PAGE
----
Many people get a rude surprise when they learn that with modern vehicles, it’s not just an electric motor or electric connections that you have to deal with also but another computer that controls what goes up and down.
And that can be not cheap.
Power windows come standard in XLT and up trims, along with Ford’s Sync 3 infotainment system piped through an eight-inch LCD touchscreen.
If you want two-tone leather seats (with three-stage heating and cooling), a power tailgate and a very powerful Bang & Olufsen premium audio rig to go with your rig, they’re available in the Platinum and Limited trims. These also come with power-deploying running boards; the Limited adds a panorama sunroof, just like a Lincoln.
And even that isn’t the end of it. You can get a King Ranch version with power-adjustable pedals and a heated steering wheel.
There’s very little that’s not available in the F250 that you could get in the F-150. But you can’t get the F-150 with any of the monster-truck V8s that come in the F250. Or the car-crushing Tremor package.
This is interesting because there’s more than a little price overlap between the half-ton F-truck and the three-quarter-ton F-truck. Especially if you make it at least a bit comparable in terms of capability.
The base F250 XL trim has a standard V8 and can pull almost 16,000 lbs. You can buy it for $34k plus pizza money. An F-150 with its strongest available engine (which isn’t a V8 and doesn’t tow close to as much) will cost you about the same.
Ford has made the F250 so appealing it may pull sales away from the F-150!
At least it’s all in the family.
This truck’s big weakness literally, is its aluminum body. Not so much in terms of strength but rather cost.
Ford describes this as “military grade” and it surely is. The military uses aluminum (in airplanes and such) to reduce weight more than impart strength. Ford used it in the F250 (and F-150) for the same reason.
The question is whether shaving (roughly) 400 pounds of weight by using aluminum rather than steel is worth the cost to truck buyers.
Pick-ups don’t have to fly, after all.
The main reason for the aluminum panels isn’t even to reduce weight per se. It is to reduce the pressure coming from the government to increase fuel economy and (lately) to decrease carbon dioxide “emissions” (rebranded as such because the actually harmful ones are no longer plausibly an issue justifying further regulation).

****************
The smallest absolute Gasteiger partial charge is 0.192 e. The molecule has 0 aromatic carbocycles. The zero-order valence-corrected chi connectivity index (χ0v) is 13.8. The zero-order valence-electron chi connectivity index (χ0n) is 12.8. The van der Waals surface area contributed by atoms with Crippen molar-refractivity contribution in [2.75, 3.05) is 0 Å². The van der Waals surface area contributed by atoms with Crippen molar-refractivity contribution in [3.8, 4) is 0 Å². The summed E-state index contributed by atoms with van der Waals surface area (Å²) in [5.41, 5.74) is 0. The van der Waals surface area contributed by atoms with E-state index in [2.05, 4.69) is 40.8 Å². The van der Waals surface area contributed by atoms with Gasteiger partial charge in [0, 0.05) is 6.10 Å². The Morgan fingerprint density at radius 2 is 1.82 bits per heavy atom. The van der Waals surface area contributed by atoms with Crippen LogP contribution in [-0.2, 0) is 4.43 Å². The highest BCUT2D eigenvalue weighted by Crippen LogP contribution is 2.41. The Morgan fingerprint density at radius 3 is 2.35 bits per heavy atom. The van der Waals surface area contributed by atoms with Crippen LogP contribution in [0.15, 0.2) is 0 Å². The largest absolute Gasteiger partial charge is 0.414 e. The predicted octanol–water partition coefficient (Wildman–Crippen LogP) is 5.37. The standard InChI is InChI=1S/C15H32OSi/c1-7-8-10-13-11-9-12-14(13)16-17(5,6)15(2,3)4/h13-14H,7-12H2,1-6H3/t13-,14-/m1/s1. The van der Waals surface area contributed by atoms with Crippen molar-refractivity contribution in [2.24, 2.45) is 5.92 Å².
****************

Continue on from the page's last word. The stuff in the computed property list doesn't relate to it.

Are either of these things of importance to the people who buy trucks?
The F250’s mileage isn’t dramatically better than its rivals.
All else being equal, the Ford’s mileage is probably 2-3 MPG better overall than it would have been if it were steel bodied and lugging around another 400 or so pounds.
Is it a big sell? Probably not.
People who buy heavy-duty work-intended trucks do care a great deal about durability, the ability to withstand damage and the cost to fix damage. Aluminum is tough in some ways; for example, it can flex more than steel without deforming permanently. And of course, it corrodes differently than steel.
If you bend it too far, it’s harder to pull it back into shape, and welding it is a higher art form than steel welding. That adds potentially higher repair costs which will probably also result in higher insurance costs.
It’s the one debatable aspect of this otherwise King-of-the-Hill truck.
The Bottom Line
If this truck were made of steel, it’d be so far ahead of the pack it could stop by the side of the road for a Big Gulp and a pee break and still beat them to the finish line.
With 22,000-plus pounds riding on the bumper.
*** Photo courtesy of Caricos
Editor’s Note: The opinions expressed in this article are those of the author.